A leading Philippines telecommunication company requested our team to investigate and determine why previously loyal mobile data customers were abandoning their brand for competitors.
PLDT is the leading telecommunications and digital services provider in the Philippines.
I served as the UX Designer for the team. I assisted with research activities by helping with the audio and video equipment, guided the creation of presentation materials, and was responsible for the archival of insights and project assets.
My team consisted of two researchers and a program manager. All team members had been hired recently presenting me the opportunity to provide guidance around our unique research methodology.
We were tasked with executing an extended research engagement complete with stakeholder interviews, contextual inquires, competitive analysis and feature prioritization workshops. All would inform us and help reveal a new marketplace where customer's expectations of cellular data and brand perception had been damaged by previously poor experiences.
Stakeholder were distributed across several departments of the organization including executives, marketing, engineering and product management.
Collaborating with a local recruitment firm, we targeted students and young professionals within Metro Manila as our key market segment.
The team performed careful observation of 20 student and young adult customers to see how each one consumed and "topped-up” his/her data. We were able to observe individuals at home, school, convenience stores, and sari saris.
We closely followed and documented 20 unique journeys to “top-up" prepaid data with customer interviews and field observations
Our journey to discover the motivations of local telecom customers sent us to all corners of the city. During our visit, we observed customers in their natural environment from neighborhood Sari Saris to the grand shopping centers inside the Bonifacio Global City district. All journeys provided us with unique perspectives of the challenges customers face when managing their daily data allowances.
After returning from the Philippines, the team spent several days synthesizing hundreds of collected data points to help create comprehensive personas complete with themes and rich customer insights.
Students and young professionals are ready to be impressed by a telco that demonstrates an ability to solve common problems while providing affordable, reliable access to a digital world.
After collating the data points, two distinct personas emerged, both with distinct challenges and habits when topping up mobile data.
Contextual inquiries enabled us to uncover stories and customer habits that translated into rich personas and journey maps.
In order to compare participant's journeys, After recording the research sessions, I timestamped the footage to roughly calculate the time it took to complete the “top-up” journey. This included everything from searching for a nearby location, walking, interacting with kiosks, transacting with store clerks and manually activating prepaid cards.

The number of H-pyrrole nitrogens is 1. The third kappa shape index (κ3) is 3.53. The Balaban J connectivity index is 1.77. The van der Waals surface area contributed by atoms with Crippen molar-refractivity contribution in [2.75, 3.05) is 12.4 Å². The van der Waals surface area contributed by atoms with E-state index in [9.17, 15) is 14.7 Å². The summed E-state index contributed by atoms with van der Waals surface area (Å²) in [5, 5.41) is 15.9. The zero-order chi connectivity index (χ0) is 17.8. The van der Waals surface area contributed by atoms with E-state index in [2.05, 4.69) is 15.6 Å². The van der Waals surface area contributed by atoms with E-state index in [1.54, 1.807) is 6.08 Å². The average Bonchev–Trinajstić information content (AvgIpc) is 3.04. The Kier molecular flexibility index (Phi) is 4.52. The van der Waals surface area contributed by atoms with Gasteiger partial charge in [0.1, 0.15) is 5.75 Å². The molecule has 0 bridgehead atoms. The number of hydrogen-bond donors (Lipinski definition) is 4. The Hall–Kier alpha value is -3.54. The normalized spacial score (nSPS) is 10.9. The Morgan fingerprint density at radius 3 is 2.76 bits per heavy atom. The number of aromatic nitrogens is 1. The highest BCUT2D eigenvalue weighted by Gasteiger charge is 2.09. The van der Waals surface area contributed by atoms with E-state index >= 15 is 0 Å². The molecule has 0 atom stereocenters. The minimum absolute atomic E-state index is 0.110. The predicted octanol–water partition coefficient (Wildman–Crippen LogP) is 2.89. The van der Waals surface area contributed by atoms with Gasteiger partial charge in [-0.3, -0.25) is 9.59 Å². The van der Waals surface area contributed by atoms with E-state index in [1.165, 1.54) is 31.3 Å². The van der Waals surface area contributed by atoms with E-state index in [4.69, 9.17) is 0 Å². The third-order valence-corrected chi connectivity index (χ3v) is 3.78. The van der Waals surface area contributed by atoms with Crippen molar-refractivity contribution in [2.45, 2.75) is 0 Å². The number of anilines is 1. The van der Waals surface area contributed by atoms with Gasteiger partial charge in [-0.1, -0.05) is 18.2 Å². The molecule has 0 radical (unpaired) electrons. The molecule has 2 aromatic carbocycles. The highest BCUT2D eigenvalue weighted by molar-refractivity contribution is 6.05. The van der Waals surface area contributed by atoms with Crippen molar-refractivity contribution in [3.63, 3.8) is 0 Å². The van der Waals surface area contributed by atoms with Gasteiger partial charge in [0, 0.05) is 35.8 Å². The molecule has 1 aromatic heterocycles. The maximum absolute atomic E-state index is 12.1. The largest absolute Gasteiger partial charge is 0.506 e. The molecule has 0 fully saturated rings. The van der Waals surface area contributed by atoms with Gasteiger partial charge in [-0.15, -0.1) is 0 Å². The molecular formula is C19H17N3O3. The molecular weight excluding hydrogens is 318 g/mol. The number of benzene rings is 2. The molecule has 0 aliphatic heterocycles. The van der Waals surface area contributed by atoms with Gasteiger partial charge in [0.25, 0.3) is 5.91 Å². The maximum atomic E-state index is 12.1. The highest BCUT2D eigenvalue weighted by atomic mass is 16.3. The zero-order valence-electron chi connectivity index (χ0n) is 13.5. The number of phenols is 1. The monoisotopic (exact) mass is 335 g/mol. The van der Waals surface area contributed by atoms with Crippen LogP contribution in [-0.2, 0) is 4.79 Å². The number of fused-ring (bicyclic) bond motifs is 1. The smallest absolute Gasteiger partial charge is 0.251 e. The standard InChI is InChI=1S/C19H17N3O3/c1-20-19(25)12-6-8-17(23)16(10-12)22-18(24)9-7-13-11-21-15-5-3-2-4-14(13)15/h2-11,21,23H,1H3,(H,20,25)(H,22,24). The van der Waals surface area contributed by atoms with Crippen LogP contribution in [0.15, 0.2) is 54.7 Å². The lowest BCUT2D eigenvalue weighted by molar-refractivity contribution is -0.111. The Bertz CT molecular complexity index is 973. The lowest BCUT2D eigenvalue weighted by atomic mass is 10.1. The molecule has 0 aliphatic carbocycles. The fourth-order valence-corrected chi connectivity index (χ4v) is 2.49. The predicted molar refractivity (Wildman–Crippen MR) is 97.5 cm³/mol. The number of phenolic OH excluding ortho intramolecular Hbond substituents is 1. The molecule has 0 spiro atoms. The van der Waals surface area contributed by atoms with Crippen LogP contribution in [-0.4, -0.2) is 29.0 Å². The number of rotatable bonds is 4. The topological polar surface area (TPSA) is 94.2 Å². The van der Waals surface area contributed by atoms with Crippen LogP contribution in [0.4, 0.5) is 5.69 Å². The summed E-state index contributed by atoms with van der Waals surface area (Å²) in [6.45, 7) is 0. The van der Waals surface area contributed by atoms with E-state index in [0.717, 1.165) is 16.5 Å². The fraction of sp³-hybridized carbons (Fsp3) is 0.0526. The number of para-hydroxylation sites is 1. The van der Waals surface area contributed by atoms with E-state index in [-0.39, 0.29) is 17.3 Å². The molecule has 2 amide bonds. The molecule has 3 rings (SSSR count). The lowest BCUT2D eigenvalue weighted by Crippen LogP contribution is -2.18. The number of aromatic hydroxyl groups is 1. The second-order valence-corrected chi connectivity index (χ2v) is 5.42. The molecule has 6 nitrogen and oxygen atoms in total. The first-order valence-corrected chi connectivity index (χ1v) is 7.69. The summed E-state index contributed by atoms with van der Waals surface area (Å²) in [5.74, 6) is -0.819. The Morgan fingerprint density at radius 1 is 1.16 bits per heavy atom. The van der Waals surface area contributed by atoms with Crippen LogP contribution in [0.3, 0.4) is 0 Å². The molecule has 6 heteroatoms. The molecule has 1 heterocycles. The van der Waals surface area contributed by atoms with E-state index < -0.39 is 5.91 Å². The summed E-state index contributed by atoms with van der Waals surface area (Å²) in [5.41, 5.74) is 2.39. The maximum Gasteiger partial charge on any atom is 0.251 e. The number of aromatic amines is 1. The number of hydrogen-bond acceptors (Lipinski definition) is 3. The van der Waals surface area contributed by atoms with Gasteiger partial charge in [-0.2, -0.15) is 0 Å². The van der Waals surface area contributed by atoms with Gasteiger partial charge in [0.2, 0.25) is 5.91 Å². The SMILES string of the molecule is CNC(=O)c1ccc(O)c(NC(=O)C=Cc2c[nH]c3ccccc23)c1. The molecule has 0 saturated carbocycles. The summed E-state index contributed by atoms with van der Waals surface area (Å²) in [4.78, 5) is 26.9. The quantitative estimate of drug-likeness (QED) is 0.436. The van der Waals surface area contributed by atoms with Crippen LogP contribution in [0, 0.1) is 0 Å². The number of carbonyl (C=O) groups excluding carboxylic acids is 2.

The most alarming statistic came from comparing the traditional “top up” methods, such as purchasing a card or reloading through a kiosk, with the available mobile “top up” solutions. A mobile solution had the potential to save an imense amount of time.
The visualized results created a metric of success for future design solutions that could be tested during validation.
By eliminating the need to travel to a convenience store or Sari Sari, there is the potential to reduce each "top-up" time by an average of 81.5% or 380 seconds. (5.5 hours/year)
Based on customer feedback, we were able to prescribe solutions that helped the company's business model evolve while stabilizing a deteriorating public and customer brand image.
A roadmap for shifting away from the prepaid model, while retaining customer trust and elevating the user experience served as a foundation for future engagement.
The first phase aimed at repairing the public image while removing customer barriers To begin improving customer satisfaction and retention.
The readout out had several other stages all seeking to help PLDT evolve their prepaid model to a subscription model while rewarding customers for their loyalty along the way.
The project was the first time I traveled outside the United States. To say I experienced culture shock was an understatement.
I found myself in an even more challenging environment than my typical on-site client engagement. I strongly believe attempting to understand cultural and customer motivations for any product is something that must be done in person. Scratching the surface of potential knowledge and opportunities in a foreign country was both humbling and exhilarating.
The project was not without its challenges. A newly developed client relationship developed across the Pacific ocean, coordinated between multiple offices and timezones, generated significant scheduling and communication challenges.
After returning home, our team helped forge revisions to our travel policies, outlining best practices for future international client engagement protocol.